And if I was able to win, I wanted to buy a house for my family. That’s what I was there for. I wasn’t there to get that money to open a business or do anything like that. I want to buy a home for my family and make a life for my daughter and the baby that we want to have.

AWCE: So when you were told that you were on the show, did you scout the competition and gauge their strengths and weaknesses?

MP: I didn’t know who they were. We were not allowed to know who any of the contestants were. I remember asking, “Oh, well, can you tell me how many contestants there are on the show?” No, we can tell you that! All right! So I got on that plane, flying blindly. I had no idea what was ahead of me, no idea who I was going to be competing against. But I will say when I found out who they were, there was one guy I recognized, that I’d known before, Carlos [Enriquez]. But everybody else I didn’t really know. I could tell that these people knew what they were doing.

AWCE: So let me ask you about the competition, as much as you can talk about it. Where there challenges that were a complete curveball to you, that truly tested your skills?

MP: Yeah, definitely [laughs]. There were some that push you to the mental brink, and you want to explode and you have no choice but to just put your head down and focus. Hopefully something good comes from your hand, and the judges will like it. You never really know. You can be as confident as you want to be in your food and your skill level, but how are the judges going to perceive that? You don’t know, and you obviously want to push the envelope and make something that you’ve never made before. It’s a tough kind of balancing act.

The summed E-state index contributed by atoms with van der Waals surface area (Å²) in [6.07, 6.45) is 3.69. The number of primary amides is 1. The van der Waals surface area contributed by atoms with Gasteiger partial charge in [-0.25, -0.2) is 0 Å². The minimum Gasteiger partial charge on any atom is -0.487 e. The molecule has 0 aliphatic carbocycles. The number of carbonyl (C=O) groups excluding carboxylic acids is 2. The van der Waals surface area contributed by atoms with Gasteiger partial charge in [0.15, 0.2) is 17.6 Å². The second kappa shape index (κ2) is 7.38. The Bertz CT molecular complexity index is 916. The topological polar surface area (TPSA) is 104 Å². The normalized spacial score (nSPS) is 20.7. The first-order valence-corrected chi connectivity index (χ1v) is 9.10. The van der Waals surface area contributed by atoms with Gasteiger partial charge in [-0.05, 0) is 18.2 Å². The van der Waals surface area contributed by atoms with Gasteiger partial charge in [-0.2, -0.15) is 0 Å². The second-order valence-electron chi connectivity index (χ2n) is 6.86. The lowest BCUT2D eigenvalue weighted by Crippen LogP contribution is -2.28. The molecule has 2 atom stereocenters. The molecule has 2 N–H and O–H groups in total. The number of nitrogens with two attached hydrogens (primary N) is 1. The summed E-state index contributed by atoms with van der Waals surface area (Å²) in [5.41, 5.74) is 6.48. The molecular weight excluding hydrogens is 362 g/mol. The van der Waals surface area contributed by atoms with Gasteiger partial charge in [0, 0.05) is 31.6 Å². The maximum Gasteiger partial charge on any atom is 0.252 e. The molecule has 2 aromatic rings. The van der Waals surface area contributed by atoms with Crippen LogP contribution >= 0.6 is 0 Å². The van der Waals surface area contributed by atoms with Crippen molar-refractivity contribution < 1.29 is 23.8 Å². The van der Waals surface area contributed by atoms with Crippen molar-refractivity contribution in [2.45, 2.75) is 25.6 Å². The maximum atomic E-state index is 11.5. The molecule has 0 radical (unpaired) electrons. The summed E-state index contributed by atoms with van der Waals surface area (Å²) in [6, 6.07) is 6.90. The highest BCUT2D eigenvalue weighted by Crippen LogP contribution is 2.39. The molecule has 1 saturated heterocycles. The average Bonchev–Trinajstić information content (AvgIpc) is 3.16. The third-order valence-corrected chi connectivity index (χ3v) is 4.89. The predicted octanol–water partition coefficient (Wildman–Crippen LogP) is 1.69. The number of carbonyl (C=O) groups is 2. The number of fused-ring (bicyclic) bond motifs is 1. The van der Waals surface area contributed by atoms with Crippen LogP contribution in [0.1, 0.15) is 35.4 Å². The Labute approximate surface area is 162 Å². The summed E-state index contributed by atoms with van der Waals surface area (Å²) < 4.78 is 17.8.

AWCE: Can you talk about any of the particular challenges?

MP: No.

AWCE: Or even any of the techniques that you had to resort to, to deal with any of them?

MP: That might be clueing in a little too much information.

[The publicist listening in on the phone chimes in: Right, right.]

AWCE: So I guess asking how you fared would be way out of bounds?

MP: Yeah.

[Awkward laughter all around, even from the publicist.]

AWCE: You had a desire to show the world what you can do? Did you feel like you were able to do that?

MP: When I got on the plane to come home, I had no regrets. I walked away clean. I felt like I represented myself, my family and my restaurant to the best of my ability. If they asked me to do it again, I’d do it in a heartbeat, because it was ridiculously fun. I mean, albeit, emotionally, physically, mentally just draining to the max, but I would do it again in a heartbeat. It was so much fun. I made13 amazing friends.

AWCE: Did you talk to Heather [Roth] at all about the show?

MP: I have not actually. I just called L’Academie de Cuisine yesterday because they want me to come up and do a little something with them. I come to find out that she’s now their director of admissions or something. I can’t remember. I don’t know if that’s her exact title. I’m like, “Oh, wow, that’s really interesting.” I’m curious as to how she made the transition from pastry chef to admissions director at a culinary school. I’m really fascinated by that. So hopefully I’ll have a chance to chat with her next week about her experience and how she picked up her job.

AWCE: I think she would have told you to watch out for the camera.

MP: [Laughs]. Yeah, I heard about that.

By  |  05:30 PM ET, 08/24/2011

Categories:  Chefs, Television | Tags:  Tim Carman